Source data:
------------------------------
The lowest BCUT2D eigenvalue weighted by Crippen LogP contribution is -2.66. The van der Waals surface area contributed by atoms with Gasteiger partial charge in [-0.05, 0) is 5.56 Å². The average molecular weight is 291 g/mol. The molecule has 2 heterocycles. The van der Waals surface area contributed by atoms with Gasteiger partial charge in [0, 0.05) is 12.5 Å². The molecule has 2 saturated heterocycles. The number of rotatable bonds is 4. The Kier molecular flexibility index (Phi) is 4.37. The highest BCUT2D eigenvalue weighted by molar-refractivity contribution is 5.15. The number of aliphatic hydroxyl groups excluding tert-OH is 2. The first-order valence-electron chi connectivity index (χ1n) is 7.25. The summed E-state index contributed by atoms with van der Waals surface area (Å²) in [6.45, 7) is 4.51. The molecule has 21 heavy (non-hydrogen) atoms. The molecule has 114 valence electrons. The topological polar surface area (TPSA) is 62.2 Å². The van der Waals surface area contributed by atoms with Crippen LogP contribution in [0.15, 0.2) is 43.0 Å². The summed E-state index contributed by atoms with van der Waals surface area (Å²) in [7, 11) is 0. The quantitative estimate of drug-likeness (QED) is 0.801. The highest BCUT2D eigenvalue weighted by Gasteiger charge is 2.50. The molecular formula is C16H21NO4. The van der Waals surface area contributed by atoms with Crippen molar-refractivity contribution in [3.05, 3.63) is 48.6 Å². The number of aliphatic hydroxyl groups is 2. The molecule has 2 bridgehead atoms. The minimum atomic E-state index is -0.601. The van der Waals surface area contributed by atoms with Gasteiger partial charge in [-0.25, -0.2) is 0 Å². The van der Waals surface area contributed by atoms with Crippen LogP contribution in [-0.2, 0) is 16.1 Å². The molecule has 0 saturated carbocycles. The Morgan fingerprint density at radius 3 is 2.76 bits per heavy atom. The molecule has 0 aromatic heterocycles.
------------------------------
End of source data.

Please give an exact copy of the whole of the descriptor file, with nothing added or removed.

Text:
The lowest BCUT2D eigenvalue weighted by Crippen LogP contribution is -2.66. The van der Waals surface area contributed by atoms with Gasteiger partial charge in [-0.05, 0) is 5.56 Å². The average molecular weight is 291 g/mol. The molecule has 2 heterocycles. The van der Waals surface area contributed by atoms with Gasteiger partial charge in [0, 0.05) is 12.5 Å². The molecule has 2 saturated heterocycles. The number of rotatable bonds is 4. The Kier molecular flexibility index (Phi) is 4.37. The highest BCUT2D eigenvalue weighted by molar-refractivity contribution is 5.15. The number of aliphatic hydroxyl groups excluding tert-OH is 2. The first-order valence-electron chi connectivity index (χ1n) is 7.25. The summed E-state index contributed by atoms with van der Waals surface area (Å²) in [6.45, 7) is 4.51. The molecule has 21 heavy (non-hydrogen) atoms. The molecule has 114 valence electrons. The topological polar surface area (TPSA) is 62.2 Å². The van der Waals surface area contributed by atoms with Crippen LogP contribution in [0.15, 0.2) is 43.0 Å². The summed E-state index contributed by atoms with van der Waals surface area (Å²) in [7, 11) is 0. The quantitative estimate of drug-likeness (QED) is 0.801. The highest BCUT2D eigenvalue weighted by Gasteiger charge is 2.50. The molecular formula is C16H21NO4. The van der Waals surface area contributed by atoms with Crippen molar-refractivity contribution in [3.05, 3.63) is 48.6 Å². The number of aliphatic hydroxyl groups is 2. The molecule has 2 bridgehead atoms. The minimum atomic E-state index is -0.601. The van der Waals surface area contributed by atoms with Gasteiger partial charge in [-0.25, -0.2) is 0 Å². The van der Waals surface area contributed by atoms with Crippen LogP contribution in [-0.2, 0) is 16.1 Å². The molecule has 0 saturated carbocycles. The Morgan fingerprint density at radius 3 is 2.76 bits per heavy atom. The molecule has 0 aromatic heterocycles.